Nov 152011

What’s a Google X
Well, the company has a special projects division called Google X. And they’ve got robots, artificial intelligence, space elevators, and all kinds of other experimental technologies in the works – here, read about it – it’s super cool. Google is pushing technology harder than probably any other private entity – and word to that. But what this brings to mind is something a bit more interesting: Technological innovation shifting away from governmental entities toward private ventures.

In a recent Nerdist podcast, Dr. Neil deGrasse Tyson, who’s a sort of Carl Sagan for our time (debatable), basically stated that private business will not/cannot seriously push the frontiers of technological development because there’s not enough profit in the unknown.

But, um…  What about Xerox PARC? The Google? Virgin Galactic?
Now, to be fair he was talking about projects like going to the moon, Mars, or other bold interstellar travel – so perhaps his statement is indeed a truism specifically for large-scale technological endeavors outside the immediate neighborhood of our planet. Or maybe he means all important new technologies. For example, one could argue that ARPANET, the government-funded primordial internet, directly proves this point. In other words, even the innovative and mighty Google stands on the shoulders of government giants.

Fair enough. In a Way.
But the thinking is problematic because this same line of precedential reasoning can be applied to virtually any technology developed in the entire history of humanity (government-sponsored or otherwise).

Here’s the thing: Everything, everything, everything is a remix – there’s nothing new under the sun – any given technological advancement relies on those that came before – regardless of origin. Tyson is a true science hero of our time, but if he wagers that every great technological advancement has come from government projects, then I’ll have to raise him an Apple and a Microsoft and an IBM and a XEROX and a Ford Motor Company, namsayen?

Privatizing Pure Science
So the hosts of the Nerdist podcast (which I highly recommend) briefly countered Tyson with the facts that Facebook, for example, with it’s 700 million users (now almost a billion), would be the 3rd largest country on earth, and Apple, Inc., has at times more cash on hand than the U.S. government. Tyson dismissed this and reasoned that these companies will only maintain the status quo and push just enough to continue their profitability.

But I don’t know, man. We’re kinda in uncharted territory here. And any entity, public or private, will innovate based on and building upon extant technology – and that’s the essential recursive nature of technology as a force in human society. But private enterprise is increasingly more capable of doing so – and just ask the pharmaceutical industry – at a certain point it IS profitable to push frontiers of technology to address unknown problems! Or Apple – just a few years ago, who would have guess how much we wanted/needed iPads?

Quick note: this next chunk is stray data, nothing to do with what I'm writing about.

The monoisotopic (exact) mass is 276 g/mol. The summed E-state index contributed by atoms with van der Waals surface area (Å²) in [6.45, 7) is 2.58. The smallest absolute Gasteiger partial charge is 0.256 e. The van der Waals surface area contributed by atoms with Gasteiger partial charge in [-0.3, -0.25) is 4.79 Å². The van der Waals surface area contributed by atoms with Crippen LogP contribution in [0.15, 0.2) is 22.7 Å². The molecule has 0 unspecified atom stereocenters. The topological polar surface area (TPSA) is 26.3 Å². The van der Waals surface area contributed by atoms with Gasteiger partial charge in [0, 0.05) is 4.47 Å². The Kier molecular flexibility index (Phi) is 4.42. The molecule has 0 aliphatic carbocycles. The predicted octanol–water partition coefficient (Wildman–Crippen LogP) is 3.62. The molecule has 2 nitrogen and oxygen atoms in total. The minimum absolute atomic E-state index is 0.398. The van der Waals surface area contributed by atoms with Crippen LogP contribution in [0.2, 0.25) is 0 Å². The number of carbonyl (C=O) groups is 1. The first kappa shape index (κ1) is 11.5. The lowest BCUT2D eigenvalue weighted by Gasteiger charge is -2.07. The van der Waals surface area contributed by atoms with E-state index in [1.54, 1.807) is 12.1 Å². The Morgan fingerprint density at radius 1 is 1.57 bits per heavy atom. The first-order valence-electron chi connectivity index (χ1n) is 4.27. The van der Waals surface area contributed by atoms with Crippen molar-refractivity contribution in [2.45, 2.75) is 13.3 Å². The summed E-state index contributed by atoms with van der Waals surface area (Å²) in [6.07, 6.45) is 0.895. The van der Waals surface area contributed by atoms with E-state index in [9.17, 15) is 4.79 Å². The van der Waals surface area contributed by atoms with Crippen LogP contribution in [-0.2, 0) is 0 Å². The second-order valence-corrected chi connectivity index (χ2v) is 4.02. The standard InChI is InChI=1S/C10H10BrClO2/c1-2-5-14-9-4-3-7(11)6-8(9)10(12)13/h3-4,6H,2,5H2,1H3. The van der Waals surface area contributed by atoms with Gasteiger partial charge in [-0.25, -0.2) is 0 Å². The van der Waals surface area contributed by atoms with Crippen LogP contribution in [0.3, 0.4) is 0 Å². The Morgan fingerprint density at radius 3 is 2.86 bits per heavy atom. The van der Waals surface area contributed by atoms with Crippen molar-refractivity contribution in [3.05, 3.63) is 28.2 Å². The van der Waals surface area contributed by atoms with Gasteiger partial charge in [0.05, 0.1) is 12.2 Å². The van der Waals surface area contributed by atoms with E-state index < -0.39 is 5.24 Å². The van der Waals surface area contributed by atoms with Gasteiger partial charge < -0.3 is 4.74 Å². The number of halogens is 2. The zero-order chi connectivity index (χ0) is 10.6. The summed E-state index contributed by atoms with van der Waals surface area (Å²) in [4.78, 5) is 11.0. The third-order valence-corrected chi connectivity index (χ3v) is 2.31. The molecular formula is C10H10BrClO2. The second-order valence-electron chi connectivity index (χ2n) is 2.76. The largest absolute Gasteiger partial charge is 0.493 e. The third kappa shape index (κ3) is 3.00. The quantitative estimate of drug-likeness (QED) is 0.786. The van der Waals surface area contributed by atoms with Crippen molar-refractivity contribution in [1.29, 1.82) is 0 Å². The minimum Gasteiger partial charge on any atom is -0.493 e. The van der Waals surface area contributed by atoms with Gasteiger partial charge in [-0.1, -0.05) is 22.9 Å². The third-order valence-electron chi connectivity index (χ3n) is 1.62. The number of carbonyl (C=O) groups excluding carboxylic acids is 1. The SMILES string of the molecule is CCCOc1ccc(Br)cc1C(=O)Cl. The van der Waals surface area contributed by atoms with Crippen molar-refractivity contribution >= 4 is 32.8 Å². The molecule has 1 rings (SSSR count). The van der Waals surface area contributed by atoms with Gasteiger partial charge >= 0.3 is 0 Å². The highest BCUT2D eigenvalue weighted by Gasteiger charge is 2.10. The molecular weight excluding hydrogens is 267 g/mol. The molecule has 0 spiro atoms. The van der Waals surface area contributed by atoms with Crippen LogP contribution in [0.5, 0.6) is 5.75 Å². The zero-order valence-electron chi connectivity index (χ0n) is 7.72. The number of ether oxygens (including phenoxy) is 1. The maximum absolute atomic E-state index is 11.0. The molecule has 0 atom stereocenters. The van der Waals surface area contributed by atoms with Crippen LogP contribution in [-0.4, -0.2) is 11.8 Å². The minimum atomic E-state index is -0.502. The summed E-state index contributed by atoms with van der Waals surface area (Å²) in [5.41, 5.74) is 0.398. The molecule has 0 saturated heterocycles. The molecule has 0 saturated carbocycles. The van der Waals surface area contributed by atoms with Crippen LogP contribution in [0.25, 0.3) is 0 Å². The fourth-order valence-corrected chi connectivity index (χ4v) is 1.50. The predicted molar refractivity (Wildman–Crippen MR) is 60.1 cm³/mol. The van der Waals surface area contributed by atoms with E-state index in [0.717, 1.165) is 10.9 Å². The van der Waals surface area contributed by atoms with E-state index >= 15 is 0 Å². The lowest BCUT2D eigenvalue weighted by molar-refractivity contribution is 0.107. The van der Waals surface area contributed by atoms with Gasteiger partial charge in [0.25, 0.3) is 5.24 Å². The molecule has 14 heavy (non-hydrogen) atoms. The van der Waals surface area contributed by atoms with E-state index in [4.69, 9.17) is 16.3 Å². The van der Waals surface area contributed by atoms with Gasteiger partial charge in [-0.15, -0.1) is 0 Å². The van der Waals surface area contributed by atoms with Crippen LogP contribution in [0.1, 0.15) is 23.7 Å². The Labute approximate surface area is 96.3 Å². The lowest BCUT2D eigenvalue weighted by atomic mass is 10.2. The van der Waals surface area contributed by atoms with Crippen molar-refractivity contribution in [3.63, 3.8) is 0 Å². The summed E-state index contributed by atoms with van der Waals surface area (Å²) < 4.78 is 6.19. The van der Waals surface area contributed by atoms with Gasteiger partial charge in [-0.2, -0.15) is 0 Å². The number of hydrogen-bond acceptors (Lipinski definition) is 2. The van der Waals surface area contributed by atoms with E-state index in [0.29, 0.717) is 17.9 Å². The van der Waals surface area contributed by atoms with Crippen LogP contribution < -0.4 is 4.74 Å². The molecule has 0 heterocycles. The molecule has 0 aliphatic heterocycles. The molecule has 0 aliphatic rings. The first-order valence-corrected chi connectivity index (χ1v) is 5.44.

Bettering Humanity for Money
There might be a paradigm shift at work here – or, admittedly, wishful thinking is at work. See, we’d like to believe that government-sponsored technological development, occasionally imbued with altruism and a drive toward betterment of the species for its own sake, will continue to move forward as it has for the last several hundred years – but that’s far from guaranteed (see Senatard Tom Coburn of Oklahomo).

Maybe it’s overly optimistic, but for non-governmental profit-driven entities, the dominant paradigm of bottom line over humanity at all costs isn’t necessarily immutable (forgv pun plz). As more large companies, even oil companies, become more and more hip to the idea that a polluted and pillaged earth populated by Road Warriors will be REALLY bad for business, things can and will change.

Our information technologies now allow us to see the self-defeating nature of a strip mining/clear-cutting economy. Large or small, successful companies of the near and distant future will either have to do good things for their customer base, or lose their customer base. It’s certainly feasible that the societal benefits of private companies doing large-scale, pure exploratory science will soon outweigh that of governmental institutions – and yep, even for going to space.

Happiness and Security Through Ad Clicks
To paraphrase Dr. Tyson once again, what drives scientists isn’t what they do know, but what they don’t. Good science approaches new phenomena objectively, so maybe, just maybe – we should give Google the benefit of the doubt.

Private companies can make fatt cash without being evil, right?


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Tom Coburn Hates Robots & Science and is Probably a Homo